Memory

Is there really a blood test to diagnose concussion?

Eve Valera, PhD

Contributor

Can a blood test tell whether or not you have a concussion? It’s not quite that simple. There is a test that indicates the presence of substances released into the blood after a brain injury, but for now it is more useful for identifying situations when a CT scan is not necessary.

Is there a test for Alzheimer’s disease?

Wondering whether a blood test or brain scan can accurately diagnose Alzheimer’s disease? If memory loss is a problem for you or a loved one, consider these points before discussing potential next steps with a doctor.

Want to travel back in time? Use episodic memory

When people refer to “memory,” they often mean episodic memory, a complex brain process that enables recall of details like names and route detours –– as well as long-ago moments.

Want a sharp mind, strong memory? Ramp up activities

Research shows that older people who are socially engaged and keep their minds active are more likely to remain mentally sharp. But what specific activities should people do? And does it matter if they start late in life or sooner?

Trouble reading? Try these workarounds

Trouble reading may stem from physical challenges, difficulty concentrating, traumatic brain injury, or mild cognitive impairment. After an evaluation, try these workaround strategies.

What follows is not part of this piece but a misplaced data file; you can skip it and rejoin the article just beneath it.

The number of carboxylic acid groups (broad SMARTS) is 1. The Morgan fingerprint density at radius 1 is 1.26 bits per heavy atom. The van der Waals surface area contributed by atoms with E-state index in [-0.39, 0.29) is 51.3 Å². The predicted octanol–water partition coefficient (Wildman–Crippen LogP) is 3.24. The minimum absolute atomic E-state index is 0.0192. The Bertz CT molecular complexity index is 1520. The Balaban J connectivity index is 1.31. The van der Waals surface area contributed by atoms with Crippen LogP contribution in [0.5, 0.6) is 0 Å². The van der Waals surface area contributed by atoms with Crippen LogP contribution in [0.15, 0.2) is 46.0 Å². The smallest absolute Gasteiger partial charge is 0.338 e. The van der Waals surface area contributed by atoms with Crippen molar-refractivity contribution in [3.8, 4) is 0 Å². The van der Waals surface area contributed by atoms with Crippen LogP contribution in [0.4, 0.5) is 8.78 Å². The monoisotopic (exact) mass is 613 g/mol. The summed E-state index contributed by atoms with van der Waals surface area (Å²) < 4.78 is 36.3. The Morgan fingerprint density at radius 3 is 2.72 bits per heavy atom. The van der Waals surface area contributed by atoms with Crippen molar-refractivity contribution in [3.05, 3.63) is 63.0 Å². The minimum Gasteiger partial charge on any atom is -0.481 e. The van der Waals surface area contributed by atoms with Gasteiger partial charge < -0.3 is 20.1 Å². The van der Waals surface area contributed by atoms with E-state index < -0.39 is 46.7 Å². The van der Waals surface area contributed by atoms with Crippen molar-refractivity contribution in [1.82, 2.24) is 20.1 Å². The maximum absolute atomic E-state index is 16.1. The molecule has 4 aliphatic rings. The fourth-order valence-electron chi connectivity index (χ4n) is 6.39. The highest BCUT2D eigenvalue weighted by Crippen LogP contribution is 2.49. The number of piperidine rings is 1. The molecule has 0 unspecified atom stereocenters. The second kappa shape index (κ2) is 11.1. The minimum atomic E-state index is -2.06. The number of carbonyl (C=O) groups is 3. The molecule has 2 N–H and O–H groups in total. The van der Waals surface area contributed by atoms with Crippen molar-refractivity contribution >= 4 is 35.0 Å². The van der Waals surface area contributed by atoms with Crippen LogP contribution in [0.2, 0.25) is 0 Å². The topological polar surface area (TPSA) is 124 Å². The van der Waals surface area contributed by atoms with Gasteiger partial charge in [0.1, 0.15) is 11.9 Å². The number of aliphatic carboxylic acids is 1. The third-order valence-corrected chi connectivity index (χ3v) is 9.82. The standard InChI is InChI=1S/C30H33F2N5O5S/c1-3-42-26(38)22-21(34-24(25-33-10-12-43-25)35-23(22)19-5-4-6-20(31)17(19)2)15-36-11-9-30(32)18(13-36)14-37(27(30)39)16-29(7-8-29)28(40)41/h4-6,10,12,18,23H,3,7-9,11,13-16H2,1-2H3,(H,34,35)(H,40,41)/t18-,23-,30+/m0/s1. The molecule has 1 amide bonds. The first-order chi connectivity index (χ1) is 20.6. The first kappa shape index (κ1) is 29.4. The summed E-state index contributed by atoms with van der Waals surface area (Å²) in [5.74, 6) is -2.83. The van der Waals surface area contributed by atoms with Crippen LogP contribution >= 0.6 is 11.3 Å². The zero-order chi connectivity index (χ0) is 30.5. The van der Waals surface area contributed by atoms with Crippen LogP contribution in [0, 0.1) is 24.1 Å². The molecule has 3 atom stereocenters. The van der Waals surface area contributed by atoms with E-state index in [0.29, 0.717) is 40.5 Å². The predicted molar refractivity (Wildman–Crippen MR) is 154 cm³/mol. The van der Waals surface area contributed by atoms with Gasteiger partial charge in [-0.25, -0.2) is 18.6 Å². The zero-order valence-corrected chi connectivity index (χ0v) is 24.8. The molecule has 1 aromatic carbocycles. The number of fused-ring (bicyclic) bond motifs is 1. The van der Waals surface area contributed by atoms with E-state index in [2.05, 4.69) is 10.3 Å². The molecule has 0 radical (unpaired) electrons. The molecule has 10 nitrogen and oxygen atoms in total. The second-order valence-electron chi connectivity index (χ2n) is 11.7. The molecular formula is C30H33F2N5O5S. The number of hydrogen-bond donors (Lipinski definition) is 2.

Trouble keeping information in mind? Could be sleep, mood — or age

Most people experience some degree of decreased memory as they get older, but memory performance is also affected by mood and sleep quality, and these are factors that can be controlled and improved.

Could medications contribute to dementia?

Robert H. Shmerling, MD

Faculty Editor, Harvard Health Publishing

A study found that people over 65 who were taking an anticholinergic medication (drugs that block the chemical messenger acetylcholine) were more likely to eventually be diagnosed with dementia, but these results don’t show that this class of drugs definitively causes dementia.

Memories: Learning, remembering, (not) forgetting

Who we are and how we define our lives is built on the accumulation of personal experiences. As we age, these memories start to fade. People with neurodegenerative conditions such as Alzheimer’s disease are especially vulnerable.